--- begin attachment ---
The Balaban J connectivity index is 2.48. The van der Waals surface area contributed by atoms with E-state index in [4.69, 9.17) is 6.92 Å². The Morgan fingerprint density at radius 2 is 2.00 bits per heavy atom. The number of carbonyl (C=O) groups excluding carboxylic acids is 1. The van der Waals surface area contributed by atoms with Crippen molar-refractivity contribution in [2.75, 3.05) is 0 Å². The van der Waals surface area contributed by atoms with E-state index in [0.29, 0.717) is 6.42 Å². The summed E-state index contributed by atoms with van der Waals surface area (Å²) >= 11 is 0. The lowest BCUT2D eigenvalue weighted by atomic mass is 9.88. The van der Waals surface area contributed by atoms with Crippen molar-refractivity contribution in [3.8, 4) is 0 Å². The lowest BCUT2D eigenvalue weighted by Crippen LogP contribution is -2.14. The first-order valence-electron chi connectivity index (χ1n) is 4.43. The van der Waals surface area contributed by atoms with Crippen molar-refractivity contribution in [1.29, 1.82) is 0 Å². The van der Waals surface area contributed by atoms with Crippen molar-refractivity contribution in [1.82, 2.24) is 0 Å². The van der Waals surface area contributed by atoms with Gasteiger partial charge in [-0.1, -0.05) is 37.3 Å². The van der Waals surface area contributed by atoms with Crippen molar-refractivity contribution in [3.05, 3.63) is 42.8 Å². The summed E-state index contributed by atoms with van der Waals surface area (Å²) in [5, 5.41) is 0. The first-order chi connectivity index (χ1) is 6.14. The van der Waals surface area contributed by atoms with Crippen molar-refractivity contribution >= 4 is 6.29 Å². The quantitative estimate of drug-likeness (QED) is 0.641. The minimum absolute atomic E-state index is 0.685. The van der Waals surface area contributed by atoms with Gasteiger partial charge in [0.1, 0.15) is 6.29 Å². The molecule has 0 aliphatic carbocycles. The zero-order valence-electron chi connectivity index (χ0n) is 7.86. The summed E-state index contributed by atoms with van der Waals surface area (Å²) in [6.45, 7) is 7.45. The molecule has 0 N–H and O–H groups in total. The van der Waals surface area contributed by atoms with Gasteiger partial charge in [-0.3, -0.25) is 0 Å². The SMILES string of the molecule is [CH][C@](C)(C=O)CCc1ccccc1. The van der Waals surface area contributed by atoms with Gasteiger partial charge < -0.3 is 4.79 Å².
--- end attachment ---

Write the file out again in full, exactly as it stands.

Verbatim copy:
The Balaban J connectivity index is 2.48. The van der Waals surface area contributed by atoms with E-state index in [4.69, 9.17) is 6.92 Å². The Morgan fingerprint density at radius 2 is 2.00 bits per heavy atom. The number of carbonyl (C=O) groups excluding carboxylic acids is 1. The van der Waals surface area contributed by atoms with Crippen molar-refractivity contribution in [2.75, 3.05) is 0 Å². The van der Waals surface area contributed by atoms with E-state index in [0.29, 0.717) is 6.42 Å². The summed E-state index contributed by atoms with van der Waals surface area (Å²) >= 11 is 0. The lowest BCUT2D eigenvalue weighted by atomic mass is 9.88. The van der Waals surface area contributed by atoms with Crippen molar-refractivity contribution in [3.8, 4) is 0 Å². The lowest BCUT2D eigenvalue weighted by Crippen LogP contribution is -2.14. The first-order valence-electron chi connectivity index (χ1n) is 4.43. The van der Waals surface area contributed by atoms with Crippen molar-refractivity contribution in [1.29, 1.82) is 0 Å². The van der Waals surface area contributed by atoms with Crippen molar-refractivity contribution in [1.82, 2.24) is 0 Å². The van der Waals surface area contributed by atoms with Gasteiger partial charge in [-0.1, -0.05) is 37.3 Å². The van der Waals surface area contributed by atoms with Crippen molar-refractivity contribution in [3.05, 3.63) is 42.8 Å². The summed E-state index contributed by atoms with van der Waals surface area (Å²) in [5, 5.41) is 0. The first-order chi connectivity index (χ1) is 6.14. The van der Waals surface area contributed by atoms with Crippen molar-refractivity contribution >= 4 is 6.29 Å². The quantitative estimate of drug-likeness (QED) is 0.641. The minimum absolute atomic E-state index is 0.685. The van der Waals surface area contributed by atoms with Gasteiger partial charge in [0.1, 0.15) is 6.29 Å². The molecule has 0 aliphatic carbocycles. The zero-order valence-electron chi connectivity index (χ0n) is 7.86. The summed E-state index contributed by atoms with van der Waals surface area (Å²) in [6.45, 7) is 7.45. The molecule has 0 N–H and O–H groups in total. The van der Waals surface area contributed by atoms with Gasteiger partial charge in [-0.3, -0.25) is 0 Å². The SMILES string of the molecule is [CH][C@](C)(C=O)CCc1ccccc1. The van der Waals surface area contributed by atoms with Gasteiger partial charge < -0.3 is 4.79 Å².